Skip to main content and JIC Taking Minority Stake in Lagardère Travel Retail Asia

They are paying 720 million renminbi, or about 94 million euros, for a 22.36 percent share in the travel-retail operator’s Asia-based operation.

PARIS — E-commerce platform and investment firm JIC are taking a minority stake in Lagardère Travel Retail Asia.

Lagardère said Thursday that it has signed an agreement whereby together they’d hold 22.36 percent. would own 18.63 percent of the Asia concern’s share capital and JIC, 3.73 percent.

The deal, which involves a cash contribution of 720 million renminbi, or about 94 million euros, should close in September. Lagardère said the acquisition is to have a favorable net effect of about 79 million euros on the group’s net debt.

In the first half ended June 30, Lagardère’s net debt was stable at 1.72 billion euros, versus 1.73 billion euros at Dec. 31, 2020.

“This minority stake is part of a strategic partnership that will accelerate Lagardère Travel Retail’s development in Asia, particularly through digital distribution channels,” the company said in a statement Thursday. “Lagardère Travel Retail Asia will draw on the digital expertise of to develop best practices in supply chain and data analytics, and provide new customer experiences and services throughout its retail network, with the expansion of omnichannel shopping offers.”

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Lagardère Travel Retail Asia spans the North Asia zone, which includes mainland China, Hong Kong and Japan. It operates in 32 airports and 28 high-speed train stations, with a network of 480 stores that trade in travel essentials, duty free and fashion, and food services. Lagardère Travel Retail Asia generated revenues of 148 million euros in 2020.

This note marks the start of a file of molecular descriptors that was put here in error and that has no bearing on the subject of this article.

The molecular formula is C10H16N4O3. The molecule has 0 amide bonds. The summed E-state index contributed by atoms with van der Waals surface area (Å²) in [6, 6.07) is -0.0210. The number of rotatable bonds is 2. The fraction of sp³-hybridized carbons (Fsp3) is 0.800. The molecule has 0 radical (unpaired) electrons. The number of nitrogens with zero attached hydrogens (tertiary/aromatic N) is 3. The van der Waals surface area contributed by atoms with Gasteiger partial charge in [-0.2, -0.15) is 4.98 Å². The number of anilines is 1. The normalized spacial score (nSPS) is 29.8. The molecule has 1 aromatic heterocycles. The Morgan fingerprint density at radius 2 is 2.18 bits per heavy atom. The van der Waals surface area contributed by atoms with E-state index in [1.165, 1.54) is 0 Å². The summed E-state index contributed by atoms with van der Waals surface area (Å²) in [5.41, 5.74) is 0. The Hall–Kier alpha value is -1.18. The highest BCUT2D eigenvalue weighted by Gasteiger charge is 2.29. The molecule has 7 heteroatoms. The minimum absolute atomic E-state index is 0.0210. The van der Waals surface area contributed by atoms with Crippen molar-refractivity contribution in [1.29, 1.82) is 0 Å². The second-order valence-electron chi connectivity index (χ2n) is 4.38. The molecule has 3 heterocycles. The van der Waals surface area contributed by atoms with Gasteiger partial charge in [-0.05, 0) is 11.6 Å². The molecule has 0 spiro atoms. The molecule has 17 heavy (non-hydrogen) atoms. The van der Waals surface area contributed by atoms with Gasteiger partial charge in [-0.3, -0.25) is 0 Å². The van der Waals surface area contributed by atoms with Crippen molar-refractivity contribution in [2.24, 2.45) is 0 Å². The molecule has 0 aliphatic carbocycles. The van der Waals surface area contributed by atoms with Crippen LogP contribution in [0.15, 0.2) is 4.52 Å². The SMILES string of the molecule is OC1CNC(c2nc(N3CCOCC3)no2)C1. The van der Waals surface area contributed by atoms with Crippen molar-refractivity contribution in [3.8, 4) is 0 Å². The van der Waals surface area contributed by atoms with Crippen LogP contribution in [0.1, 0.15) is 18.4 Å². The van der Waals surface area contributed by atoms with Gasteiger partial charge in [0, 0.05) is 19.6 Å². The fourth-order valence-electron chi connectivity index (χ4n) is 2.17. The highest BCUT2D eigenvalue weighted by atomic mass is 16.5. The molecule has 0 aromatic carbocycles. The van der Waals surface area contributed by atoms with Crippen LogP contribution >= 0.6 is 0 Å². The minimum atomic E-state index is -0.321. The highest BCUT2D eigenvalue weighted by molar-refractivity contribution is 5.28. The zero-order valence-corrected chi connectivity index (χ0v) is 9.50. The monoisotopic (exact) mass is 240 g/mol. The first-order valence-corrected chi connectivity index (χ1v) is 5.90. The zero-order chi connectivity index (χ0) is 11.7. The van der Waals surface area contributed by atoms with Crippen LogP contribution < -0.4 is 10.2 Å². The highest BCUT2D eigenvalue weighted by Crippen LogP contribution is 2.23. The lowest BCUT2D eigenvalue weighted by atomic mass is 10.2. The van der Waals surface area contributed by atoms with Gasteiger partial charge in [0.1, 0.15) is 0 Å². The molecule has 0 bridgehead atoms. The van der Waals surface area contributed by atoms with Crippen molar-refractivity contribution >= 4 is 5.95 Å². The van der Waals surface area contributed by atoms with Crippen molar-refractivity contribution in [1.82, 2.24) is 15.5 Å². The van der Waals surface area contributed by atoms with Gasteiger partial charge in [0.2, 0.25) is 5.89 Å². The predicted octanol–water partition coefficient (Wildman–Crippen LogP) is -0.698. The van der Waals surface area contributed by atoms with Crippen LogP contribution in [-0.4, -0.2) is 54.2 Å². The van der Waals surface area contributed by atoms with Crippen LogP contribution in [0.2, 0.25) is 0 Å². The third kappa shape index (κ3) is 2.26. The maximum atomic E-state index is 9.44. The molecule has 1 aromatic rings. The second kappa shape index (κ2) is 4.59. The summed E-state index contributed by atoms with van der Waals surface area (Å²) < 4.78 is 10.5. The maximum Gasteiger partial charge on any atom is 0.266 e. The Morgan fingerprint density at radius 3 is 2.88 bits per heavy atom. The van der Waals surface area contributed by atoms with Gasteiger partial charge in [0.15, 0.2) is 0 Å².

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During the pandemic another notable travel-retail tie-in in Asia took place in October 2020, when Alibaba acquired a 6.1 percent stake in the world’s largest travel-retail operator, Dufry, to develop the group’s business in China. That capital increase was worth 820 million Swiss francs, or $896.3 million

The coronavirus crisis ground the travel retail industry to a complete halt, as people could no longer take trips. That has had a major impact on the business of luxury fragrance and beauty brands that comprise the channel’s number-one product category.

Pre-pandemic, the channel was posting double-digit gains in many parts of the world, driven by the Chinese consumer, but those were slashed in 2019 and 2020. Most operators are noting a gradual recovery these days.

The news about Lagardère Travel Retail Asia comes less than one day after it was revealed Wednesday that luxury titan Bernard Arnault is exiting the personal holding company of Arnaud Lagardère, who serves as chief executive officer of Lagardère SA.


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